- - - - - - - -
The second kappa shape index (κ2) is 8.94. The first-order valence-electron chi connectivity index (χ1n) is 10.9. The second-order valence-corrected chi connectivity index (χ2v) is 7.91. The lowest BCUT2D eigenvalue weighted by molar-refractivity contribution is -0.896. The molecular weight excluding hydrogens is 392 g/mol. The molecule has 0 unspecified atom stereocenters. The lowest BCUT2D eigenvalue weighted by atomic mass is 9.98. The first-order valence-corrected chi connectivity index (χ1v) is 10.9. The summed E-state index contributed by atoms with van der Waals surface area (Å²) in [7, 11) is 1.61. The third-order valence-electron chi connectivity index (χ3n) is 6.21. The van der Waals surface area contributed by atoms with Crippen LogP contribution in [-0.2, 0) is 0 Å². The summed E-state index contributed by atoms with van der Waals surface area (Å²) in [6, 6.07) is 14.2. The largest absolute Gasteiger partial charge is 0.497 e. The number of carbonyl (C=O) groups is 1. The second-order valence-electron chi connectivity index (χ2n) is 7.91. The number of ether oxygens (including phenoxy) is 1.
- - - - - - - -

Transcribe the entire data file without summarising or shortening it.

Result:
The second kappa shape index (κ2) is 8.94. The first-order valence-electron chi connectivity index (χ1n) is 10.9. The second-order valence-corrected chi connectivity index (χ2v) is 7.91. The lowest BCUT2D eigenvalue weighted by molar-refractivity contribution is -0.896. The molecular weight excluding hydrogens is 392 g/mol. The molecule has 0 unspecified atom stereocenters. The lowest BCUT2D eigenvalue weighted by atomic mass is 9.98. The first-order valence-corrected chi connectivity index (χ1v) is 10.9. The summed E-state index contributed by atoms with van der Waals surface area (Å²) in [7, 11) is 1.61. The third-order valence-electron chi connectivity index (χ3n) is 6.21. The van der Waals surface area contributed by atoms with Crippen LogP contribution in [-0.2, 0) is 0 Å². The summed E-state index contributed by atoms with van der Waals surface area (Å²) in [6, 6.07) is 14.2. The largest absolute Gasteiger partial charge is 0.497 e. The number of carbonyl (C=O) groups is 1. The second-order valence-electron chi connectivity index (χ2n) is 7.91. The number of ether oxygens (including phenoxy) is 1.